Resources and Support for Multiple Chemical Sensitivities, Environmental Illness, and Chemical Injuries in Canada

Nicholas Ashford, Ph.D., J.D.

Associate Professor of Technology & Policy
Massachusetts Institute of Technology (MIT)
Cambridge, Massachusetts

Allergy and Multiple Chemical Sensitivities Distinguished Multiple Chemical Sensitivities: Addendum to Biologic Markers in Immunotoxicology (1992). Miller and Ashford. Pages 47-64.

Case Definitions for Multiple Chemical Sensitivity Multiple Chemical Sensitivities: Addendum to Biologic Markers in Immunotoxicology (1992). Miller and Ashford. Pages 41-46.

Chemical Exposures: Low Levels and High Stakes by Nicholas A. Ashford and Claudia S. Miller, 2nd ed, 440 pp, with illus, $39.95, ISBN 0-4712-9240-0, New York, NY, Van Nostrand Reinhold/Wiley, 1998. Reviewed by James E. Cone, MD, MPH. JAMA. "The debate over the toxic effects of low-level exposures to a wide range of chemical substances in the modern environment continues. It has been amplified by illness reports from veterans of the Gulf War of 1990-1991 that bear striking resemblance to complaints heard over the past 20 to 30 years from civilians, diagnosed variously as chronic fatigue syndrome, fibromyalgia syndrome, or multiple chemical sensitivities. Chemical Exposures provides a scorecard for this debate, effectively updating the first edition by adding four new chapters on recent developments: summaries of major workshops, legal developments, research findings, and polemics. It ends with the authors' view of a future research agenda. Two useful appendices have been added on health effects associated with chemicals and foods, and clinical tests and a questionnaire used by one of the authors to evaluate patients with potential chemical sensitivities ..."

Chemical Exposures: Low Levels and High Stakes by Nicholas A. Ashford and Claudia S. Miller. Extract (translated from French) "... With regard to our experiment, the incidence of a significant psychiatric disease as major causative factor of MCS is very weak, probably less than 2 to 3%."

Informational And Regulatory Challenges For Low Level Exposures Abstract 1988. The Sixth Annual International Symposium on Man & His Environment in Health and Disease.

Legal And Regulatory Challenges For Low Level Exposures Abstract 1989. The Seventh Annual International Symposium on Man & His Environment in Health and Disease.

Low-Level Chemical Exposures: A Challenge for Science and Policy Environmental Science and Technology. Viewpoint, November 1, 1998, Volume 32, Issue 21, pp. 508 A-509. Nicholas A. Ashford and Claudia S. Miller. "Once thought to be safe, there is mounting evidence that human exposure to chemicals at low levels can be harmful. The exposures are linked with adverse biological effects, including endocrine disruption, chemical sensitivity, and cancer). Prior susceptibility of an individual, whether inborn or environmentally induced, followed by other lifetime exposures, can cause irreversible injury. Unfortunately, although emerging scientific knowledge associated with these exposures indicates a need to change the way we think about chemicals and health, new theories are slow to emerge ... We are just now beginning to recognize the link between chemicals and new public health problems that challenge the tenets of traditional toxicology and medicine. These include birth defects and other damage due to developmental toxicants, autoimmune diseases (including lupus, scleroderma, and Sjogren's Syndrome), chronic conditions in children (such as attention deficit hyperactivity disorder, depression, and asthma) that have become more prevalent in the past few decades, chemical sensitivity including its overlaps with sick building syndrome, unexplained illnesses of Gulf War veterans, chronic fatigue syndrome, fibromyalgia, toxic encephalopathy, and new links to cancer, including childhood cancers ..."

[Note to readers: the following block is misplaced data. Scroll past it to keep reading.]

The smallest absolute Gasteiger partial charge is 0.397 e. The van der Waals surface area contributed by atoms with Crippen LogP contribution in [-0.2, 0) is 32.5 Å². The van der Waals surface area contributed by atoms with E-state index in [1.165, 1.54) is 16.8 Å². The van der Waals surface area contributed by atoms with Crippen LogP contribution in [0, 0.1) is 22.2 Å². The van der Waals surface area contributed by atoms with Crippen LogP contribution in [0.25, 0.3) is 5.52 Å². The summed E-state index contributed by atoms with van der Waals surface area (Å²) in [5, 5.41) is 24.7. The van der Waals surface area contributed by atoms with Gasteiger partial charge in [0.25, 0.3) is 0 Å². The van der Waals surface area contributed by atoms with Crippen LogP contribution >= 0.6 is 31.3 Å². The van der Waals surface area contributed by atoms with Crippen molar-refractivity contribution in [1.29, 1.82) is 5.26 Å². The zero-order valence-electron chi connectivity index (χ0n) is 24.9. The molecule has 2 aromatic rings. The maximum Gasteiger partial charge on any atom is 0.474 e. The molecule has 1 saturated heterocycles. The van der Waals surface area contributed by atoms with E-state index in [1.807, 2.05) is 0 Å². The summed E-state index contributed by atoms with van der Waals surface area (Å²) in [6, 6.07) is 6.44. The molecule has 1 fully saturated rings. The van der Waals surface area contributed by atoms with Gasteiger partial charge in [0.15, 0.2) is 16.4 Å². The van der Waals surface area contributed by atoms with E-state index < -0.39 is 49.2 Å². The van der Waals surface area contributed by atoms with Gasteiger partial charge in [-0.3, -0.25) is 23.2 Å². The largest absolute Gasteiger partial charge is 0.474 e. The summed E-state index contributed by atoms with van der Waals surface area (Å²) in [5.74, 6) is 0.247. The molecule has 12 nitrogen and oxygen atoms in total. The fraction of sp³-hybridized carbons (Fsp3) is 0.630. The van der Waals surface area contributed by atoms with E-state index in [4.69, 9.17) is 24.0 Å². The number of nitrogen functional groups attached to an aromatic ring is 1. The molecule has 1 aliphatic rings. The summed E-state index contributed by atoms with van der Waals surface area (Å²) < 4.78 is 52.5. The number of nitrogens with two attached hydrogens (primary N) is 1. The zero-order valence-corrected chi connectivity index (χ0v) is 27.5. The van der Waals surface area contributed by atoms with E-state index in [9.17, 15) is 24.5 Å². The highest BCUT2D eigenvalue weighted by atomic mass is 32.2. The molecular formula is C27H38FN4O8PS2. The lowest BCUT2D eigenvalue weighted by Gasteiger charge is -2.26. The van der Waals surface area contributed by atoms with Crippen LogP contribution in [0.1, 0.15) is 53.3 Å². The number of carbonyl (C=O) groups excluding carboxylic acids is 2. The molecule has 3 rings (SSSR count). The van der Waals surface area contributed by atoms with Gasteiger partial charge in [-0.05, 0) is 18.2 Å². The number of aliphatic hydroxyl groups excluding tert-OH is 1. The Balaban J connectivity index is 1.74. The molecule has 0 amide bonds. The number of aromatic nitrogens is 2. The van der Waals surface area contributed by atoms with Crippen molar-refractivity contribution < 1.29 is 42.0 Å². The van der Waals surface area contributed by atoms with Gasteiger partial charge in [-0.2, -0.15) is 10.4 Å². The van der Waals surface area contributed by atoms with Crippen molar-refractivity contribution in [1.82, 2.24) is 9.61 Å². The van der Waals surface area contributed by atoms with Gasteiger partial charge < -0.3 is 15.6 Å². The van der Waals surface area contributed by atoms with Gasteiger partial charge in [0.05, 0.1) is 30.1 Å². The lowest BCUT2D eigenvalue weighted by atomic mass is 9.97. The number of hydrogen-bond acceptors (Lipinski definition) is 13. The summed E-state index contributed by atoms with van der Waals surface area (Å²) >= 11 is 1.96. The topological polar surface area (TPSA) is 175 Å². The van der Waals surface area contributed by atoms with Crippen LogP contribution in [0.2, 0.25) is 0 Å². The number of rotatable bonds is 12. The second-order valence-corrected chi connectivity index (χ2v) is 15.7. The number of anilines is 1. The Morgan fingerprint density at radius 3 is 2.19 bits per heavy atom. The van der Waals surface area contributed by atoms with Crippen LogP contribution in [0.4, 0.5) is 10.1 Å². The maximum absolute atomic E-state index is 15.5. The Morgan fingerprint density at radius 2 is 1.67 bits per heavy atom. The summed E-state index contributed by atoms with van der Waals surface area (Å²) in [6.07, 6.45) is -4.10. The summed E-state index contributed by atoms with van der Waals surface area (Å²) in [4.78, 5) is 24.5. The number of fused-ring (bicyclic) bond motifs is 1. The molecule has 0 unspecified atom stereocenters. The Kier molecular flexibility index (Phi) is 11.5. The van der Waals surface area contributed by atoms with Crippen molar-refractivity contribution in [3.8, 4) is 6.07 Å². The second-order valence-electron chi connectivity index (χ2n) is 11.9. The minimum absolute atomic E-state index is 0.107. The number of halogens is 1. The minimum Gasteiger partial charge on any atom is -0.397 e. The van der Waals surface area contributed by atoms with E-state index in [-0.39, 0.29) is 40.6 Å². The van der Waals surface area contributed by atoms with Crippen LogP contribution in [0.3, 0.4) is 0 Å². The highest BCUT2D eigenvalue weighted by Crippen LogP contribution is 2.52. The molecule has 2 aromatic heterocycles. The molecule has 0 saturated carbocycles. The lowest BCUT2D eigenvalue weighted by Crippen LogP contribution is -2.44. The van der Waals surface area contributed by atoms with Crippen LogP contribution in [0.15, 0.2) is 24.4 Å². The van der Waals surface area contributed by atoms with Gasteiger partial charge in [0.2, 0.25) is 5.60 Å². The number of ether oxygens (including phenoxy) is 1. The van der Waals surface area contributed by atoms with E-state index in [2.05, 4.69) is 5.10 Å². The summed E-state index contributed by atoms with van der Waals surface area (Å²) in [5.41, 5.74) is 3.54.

Multiple Chemical Sensitivities: Challenges and Opportunities Abstract 1990. The Eighth Annual International Symposium on Man and His Environment in Health and Disease - Special Focus: The Health Effects of Indoor Air Pollution.

Pesticides are most serious environmental threat Nicholas Ashford, a leading environmental scientist and health adviser to the United Nations told a recent closed meeting at the Health and Safety Executive (HSE) that pesticides may pose a far more serious threat to public health than has previously been thought ... " Professor Ashford, co-author (with Claudia Miller) of the book Chemical Exposures: low levels and high stakes, explained that pesticides - particularly organophosphates, implicated in the deaths of farmers involved in sheep dipping, and permethrin, sprayed in around 5,000 British homes every week as a woodworm treatment-may be the most common initiators of MCS, an illness which leaves sufferers sensitised to other common chemical substances such as detergents, tobacco smoke and traffic fumes. There is no known cure for the condition ... " [This article first appeared in Pesticides News No. 41, September 1998, page 16.]

Possible Mechanisms for Multiple Chemical Sensitivity: The Limbic System and Others Multiple Chemical Sensitivities: Addendum to Biologic Markers in Immunotoxicology (1992). Miller and Ashford. Pages 139-150.

Public Participation In Contaminated Communities N.A. Ashford and K.M. Rest, 1999. Available online in PDF files.

Risks, Health and Environment - NGO background document for the Third Ministerial Conference on Environment and Health and parallel Healthy Planet Forum, London 16-18 June 1999. Maureen E. Butter, Editor.

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